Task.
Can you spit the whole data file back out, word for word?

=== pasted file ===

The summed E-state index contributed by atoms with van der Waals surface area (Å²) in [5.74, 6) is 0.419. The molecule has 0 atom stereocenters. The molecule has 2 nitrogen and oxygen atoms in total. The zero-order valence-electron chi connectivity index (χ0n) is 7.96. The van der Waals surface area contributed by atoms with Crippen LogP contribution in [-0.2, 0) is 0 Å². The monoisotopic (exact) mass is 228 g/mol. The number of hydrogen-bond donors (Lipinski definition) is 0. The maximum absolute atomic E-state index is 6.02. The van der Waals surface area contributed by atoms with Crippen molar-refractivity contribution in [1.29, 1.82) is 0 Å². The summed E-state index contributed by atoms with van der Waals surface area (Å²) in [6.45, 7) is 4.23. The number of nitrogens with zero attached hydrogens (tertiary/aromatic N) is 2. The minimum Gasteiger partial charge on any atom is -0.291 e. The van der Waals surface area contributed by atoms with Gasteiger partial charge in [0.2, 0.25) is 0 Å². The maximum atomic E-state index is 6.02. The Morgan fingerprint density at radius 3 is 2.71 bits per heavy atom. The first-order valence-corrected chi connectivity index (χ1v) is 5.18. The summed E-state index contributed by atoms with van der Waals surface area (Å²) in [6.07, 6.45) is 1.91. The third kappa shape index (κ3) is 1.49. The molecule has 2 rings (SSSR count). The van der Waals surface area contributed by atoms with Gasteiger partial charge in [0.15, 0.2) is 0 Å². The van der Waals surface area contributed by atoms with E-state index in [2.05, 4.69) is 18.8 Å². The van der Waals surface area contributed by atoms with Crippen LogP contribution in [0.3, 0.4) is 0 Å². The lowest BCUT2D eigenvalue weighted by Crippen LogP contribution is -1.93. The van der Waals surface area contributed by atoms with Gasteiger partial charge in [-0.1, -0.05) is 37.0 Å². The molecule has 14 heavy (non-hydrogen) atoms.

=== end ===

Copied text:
The summed E-state index contributed by atoms with van der Waals surface area (Å²) in [5.74, 6) is 0.419. The molecule has 0 atom stereocenters. The molecule has 2 nitrogen and oxygen atoms in total. The zero-order valence-electron chi connectivity index (χ0n) is 7.96. The van der Waals surface area contributed by atoms with Crippen LogP contribution in [-0.2, 0) is 0 Å². The monoisotopic (exact) mass is 228 g/mol. The number of hydrogen-bond donors (Lipinski definition) is 0. The maximum absolute atomic E-state index is 6.02. The van der Waals surface area contributed by atoms with Crippen molar-refractivity contribution in [1.29, 1.82) is 0 Å². The summed E-state index contributed by atoms with van der Waals surface area (Å²) in [6.45, 7) is 4.23. The number of nitrogens with zero attached hydrogens (tertiary/aromatic N) is 2. The minimum Gasteiger partial charge on any atom is -0.291 e. The van der Waals surface area contributed by atoms with Gasteiger partial charge in [0.2, 0.25) is 0 Å². The maximum atomic E-state index is 6.02. The Morgan fingerprint density at radius 3 is 2.71 bits per heavy atom. The first-order valence-corrected chi connectivity index (χ1v) is 5.18. The summed E-state index contributed by atoms with van der Waals surface area (Å²) in [6.07, 6.45) is 1.91. The third kappa shape index (κ3) is 1.49. The molecule has 2 rings (SSSR count). The van der Waals surface area contributed by atoms with Gasteiger partial charge in [0.15, 0.2) is 0 Å². The van der Waals surface area contributed by atoms with E-state index in [2.05, 4.69) is 18.8 Å². The van der Waals surface area contributed by atoms with Crippen LogP contribution in [0.3, 0.4) is 0 Å². The lowest BCUT2D eigenvalue weighted by Crippen LogP contribution is -1.93. The van der Waals surface area contributed by atoms with Gasteiger partial charge in [-0.1, -0.05) is 37.0 Å². The molecule has 14 heavy (non-hydrogen) atoms.